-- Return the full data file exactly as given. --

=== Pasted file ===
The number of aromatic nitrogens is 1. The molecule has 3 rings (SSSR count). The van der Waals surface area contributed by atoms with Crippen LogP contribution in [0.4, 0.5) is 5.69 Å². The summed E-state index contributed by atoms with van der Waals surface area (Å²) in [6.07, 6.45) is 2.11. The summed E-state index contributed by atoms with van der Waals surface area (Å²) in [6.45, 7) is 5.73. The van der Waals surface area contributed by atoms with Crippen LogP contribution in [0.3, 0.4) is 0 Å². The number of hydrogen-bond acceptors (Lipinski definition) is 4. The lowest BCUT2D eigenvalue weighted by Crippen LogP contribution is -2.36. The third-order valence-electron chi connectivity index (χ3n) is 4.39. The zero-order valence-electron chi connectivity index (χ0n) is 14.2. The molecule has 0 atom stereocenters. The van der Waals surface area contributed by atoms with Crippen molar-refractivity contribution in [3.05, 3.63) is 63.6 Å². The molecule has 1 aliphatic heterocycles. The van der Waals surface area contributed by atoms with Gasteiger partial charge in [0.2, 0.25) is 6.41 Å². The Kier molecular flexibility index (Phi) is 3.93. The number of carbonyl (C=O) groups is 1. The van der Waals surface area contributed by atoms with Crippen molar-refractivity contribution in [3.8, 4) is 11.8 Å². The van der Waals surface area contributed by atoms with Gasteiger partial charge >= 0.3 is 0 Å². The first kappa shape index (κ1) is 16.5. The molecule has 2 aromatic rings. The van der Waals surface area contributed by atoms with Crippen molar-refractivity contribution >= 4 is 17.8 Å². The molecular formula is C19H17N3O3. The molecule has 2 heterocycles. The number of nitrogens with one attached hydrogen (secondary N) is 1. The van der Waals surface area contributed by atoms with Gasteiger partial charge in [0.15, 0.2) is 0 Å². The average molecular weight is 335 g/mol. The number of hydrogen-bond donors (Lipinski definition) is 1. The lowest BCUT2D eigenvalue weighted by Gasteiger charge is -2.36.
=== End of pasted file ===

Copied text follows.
The number of aromatic nitrogens is 1. The molecule has 3 rings (SSSR count). The van der Waals surface area contributed by atoms with Crippen LogP contribution in [0.4, 0.5) is 5.69 Å². The summed E-state index contributed by atoms with van der Waals surface area (Å²) in [6.07, 6.45) is 2.11. The summed E-state index contributed by atoms with van der Waals surface area (Å²) in [6.45, 7) is 5.73. The van der Waals surface area contributed by atoms with Crippen LogP contribution in [0.3, 0.4) is 0 Å². The number of hydrogen-bond acceptors (Lipinski definition) is 4. The lowest BCUT2D eigenvalue weighted by Crippen LogP contribution is -2.36. The third-order valence-electron chi connectivity index (χ3n) is 4.39. The zero-order valence-electron chi connectivity index (χ0n) is 14.2. The molecule has 0 atom stereocenters. The van der Waals surface area contributed by atoms with Crippen molar-refractivity contribution in [3.05, 3.63) is 63.6 Å². The molecule has 1 aliphatic heterocycles. The van der Waals surface area contributed by atoms with Gasteiger partial charge in [0.2, 0.25) is 6.41 Å². The Kier molecular flexibility index (Phi) is 3.93. The number of carbonyl (C=O) groups is 1. The van der Waals surface area contributed by atoms with Crippen molar-refractivity contribution in [3.8, 4) is 11.8 Å². The van der Waals surface area contributed by atoms with Gasteiger partial charge >= 0.3 is 0 Å². The first kappa shape index (κ1) is 16.5. The molecule has 2 aromatic rings. The van der Waals surface area contributed by atoms with Crippen molar-refractivity contribution >= 4 is 17.8 Å². The molecular formula is C19H17N3O3. The molecule has 2 heterocycles. The number of nitrogens with one attached hydrogen (secondary N) is 1. The van der Waals surface area contributed by atoms with Gasteiger partial charge in [0.15, 0.2) is 0 Å². The average molecular weight is 335 g/mol. The number of hydrogen-bond donors (Lipinski definition) is 1. The lowest BCUT2D eigenvalue weighted by Gasteiger charge is -2.36.